Are companies taking the steps necessary to retain top employees? The evidence is mixed. Four in ten (40%) executives surveyed confirmed that their organization has an updated retention plan in place, and another 36% reported that an updated retention plan is in the works. However, only 30% of the executives surveyed were “very confident” about the overall effectiveness of their company’s retention strategies and programs.
Figure 5. Top three most effective retention initiatives by generation: Executives vs. employees
Our April 2011 employee report suggested that different generations have different goals, expectations, and desires—and organizations should tailor and target their talent strategies to satisfy each employee group from Baby Boomers to Gen Xers to Millennials. Surveyed executives appear to understand that different retention initiatives appeal to different generations. The only incentive ranked among the top three for all generational groups was additional bonuses/financial incentives (see figure 5). Since companies can easily match compensation packages, Deloitte believes they can differentiate themselves in the talent marketplace by going beyond financial incentives and creating customized retention strategies that address issues such as career advancement and recognition. In addition, organizations should focus on creating connections, as employees are more likely to stay in an organization where they feel connected to other employees, their manager, the organization’s purpose, and the resources they need.
Designing effective retention strategies begins with a clear understanding of employee goals and desires. However, there appears to be a disconnect between employers and employees in three areas:
- Intensity gap: Employers recognized that promotion/job advancement is a strong retention tool, but they appear to underestimate just how powerfully this incentive impacts all generations of employees. When it comes to Generation X, both employers and employees ranked promotion/job advancement at the top, but employees rate it 32 percentage points higher than their employers. For Generation Y, the intensity gap is eight percentage points (see figure 5).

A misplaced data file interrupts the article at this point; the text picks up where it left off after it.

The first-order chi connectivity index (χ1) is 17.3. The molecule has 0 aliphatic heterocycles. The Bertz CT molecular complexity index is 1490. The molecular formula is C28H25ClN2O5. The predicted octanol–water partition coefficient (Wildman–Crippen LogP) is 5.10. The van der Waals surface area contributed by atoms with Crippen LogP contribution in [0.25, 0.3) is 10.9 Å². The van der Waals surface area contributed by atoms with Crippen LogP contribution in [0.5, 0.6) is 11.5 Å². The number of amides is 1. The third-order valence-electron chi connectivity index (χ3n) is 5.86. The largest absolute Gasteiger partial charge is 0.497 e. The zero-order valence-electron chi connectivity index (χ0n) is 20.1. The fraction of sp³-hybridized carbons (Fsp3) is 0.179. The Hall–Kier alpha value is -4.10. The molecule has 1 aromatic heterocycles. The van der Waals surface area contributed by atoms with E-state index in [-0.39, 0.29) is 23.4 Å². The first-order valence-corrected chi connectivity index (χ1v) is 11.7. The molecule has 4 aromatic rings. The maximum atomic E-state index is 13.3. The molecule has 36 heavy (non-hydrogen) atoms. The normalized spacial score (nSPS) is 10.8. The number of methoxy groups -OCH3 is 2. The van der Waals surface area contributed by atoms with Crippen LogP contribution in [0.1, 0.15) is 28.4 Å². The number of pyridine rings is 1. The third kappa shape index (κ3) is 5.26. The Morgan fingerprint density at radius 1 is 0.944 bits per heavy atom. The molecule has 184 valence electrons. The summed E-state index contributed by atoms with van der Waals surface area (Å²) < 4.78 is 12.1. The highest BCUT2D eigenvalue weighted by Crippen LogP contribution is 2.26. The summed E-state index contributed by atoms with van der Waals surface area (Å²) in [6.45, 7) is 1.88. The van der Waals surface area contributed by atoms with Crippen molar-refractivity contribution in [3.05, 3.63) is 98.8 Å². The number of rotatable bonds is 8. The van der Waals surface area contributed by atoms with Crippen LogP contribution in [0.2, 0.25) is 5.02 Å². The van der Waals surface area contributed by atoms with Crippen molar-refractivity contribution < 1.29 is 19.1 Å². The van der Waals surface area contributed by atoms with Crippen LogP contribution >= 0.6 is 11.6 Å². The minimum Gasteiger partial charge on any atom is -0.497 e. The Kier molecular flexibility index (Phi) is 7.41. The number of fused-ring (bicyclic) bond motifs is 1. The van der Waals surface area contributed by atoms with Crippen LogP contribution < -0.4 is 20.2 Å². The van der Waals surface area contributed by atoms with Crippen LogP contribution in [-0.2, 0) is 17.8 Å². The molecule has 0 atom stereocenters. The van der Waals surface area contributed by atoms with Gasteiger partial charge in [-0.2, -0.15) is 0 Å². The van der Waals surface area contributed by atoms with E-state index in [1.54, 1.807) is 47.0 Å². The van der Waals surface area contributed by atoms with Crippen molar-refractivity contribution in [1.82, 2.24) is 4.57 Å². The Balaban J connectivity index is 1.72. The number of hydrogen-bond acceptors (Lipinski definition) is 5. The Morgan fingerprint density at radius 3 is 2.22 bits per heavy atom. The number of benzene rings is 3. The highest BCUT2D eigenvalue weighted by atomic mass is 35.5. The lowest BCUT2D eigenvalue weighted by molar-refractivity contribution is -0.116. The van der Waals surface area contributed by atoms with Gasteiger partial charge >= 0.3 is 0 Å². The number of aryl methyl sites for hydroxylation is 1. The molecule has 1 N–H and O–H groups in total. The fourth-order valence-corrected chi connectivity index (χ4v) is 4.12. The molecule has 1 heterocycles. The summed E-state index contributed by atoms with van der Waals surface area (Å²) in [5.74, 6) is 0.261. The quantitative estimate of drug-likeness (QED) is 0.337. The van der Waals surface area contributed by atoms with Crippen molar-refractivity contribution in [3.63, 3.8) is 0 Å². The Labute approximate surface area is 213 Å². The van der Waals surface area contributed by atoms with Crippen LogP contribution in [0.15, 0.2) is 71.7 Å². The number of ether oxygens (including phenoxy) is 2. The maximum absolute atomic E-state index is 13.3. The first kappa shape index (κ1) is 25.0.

- Employer-Boomer mismatch: Employers believe Baby Boomers are interested in additional benefits, additional bonuses, and flexible work arrangements. However, this generation is seeking more than just additional compensation and flexible schedules. According to our April 2011 report, Baby Boomers ranked promotion/job advancement as their top retention incentive at 50%; however, this incentive did not even appear among the top three in the employer survey. More than four in ten (43%) Baby Boomers surveyed also ranked increased support/recognition from supervisors as a key retention incentive—the only generational group to list this issue among the top three incentives.
Employers recognize that promotion/job advancement is a strong retention tool, but they appear to underestimate just how powerfully this incentive impacts all generations of employees.
- Money matters: Every generation of employees surveyed ranked additional compensation among the top three incentives for keeping them with their current employers. However, employers did not list additional compensation near the top for any generation—although they did see the value of additional bonuses or other financial incentives.
These findings suggest that executives may be exacerbating company pipeline issues by not focusing on the initiatives that can more effectively retain employees.
Five takeaways on leadership
Leadership represented a recurring theme throughout Deloitte’s January 2012 edition of Talent Edge 2020. As surveyed executives analyzed their existing talent plans to chart future strategies, their top concerns include the following five points:
Developing leaders and succession planning: Surveyed executives ranked developing leaders/succession planning as the top talent concern both today and three years from now.
Struggling to keep leadership teams intact: A majority of executives surveyed expressed concern about their organizations’ ability to retain company leaders.
Predicting leadership shortages: Across all talent areas, executives predicted the most severe shortages will likely occur in leadership, particularly in the Americas and EMEA.
Focusing on the leadership pipeline: Accelerated leadership development was rated the number one emerging talent strategy by the global executives who participated in the survey.
Closing the gap between priority and performance: Most executives surveyed rated leadership development a high priority at their companies, yet far fewer rated their leadership development capabilities highly.
Global talent plans challenged by regional needs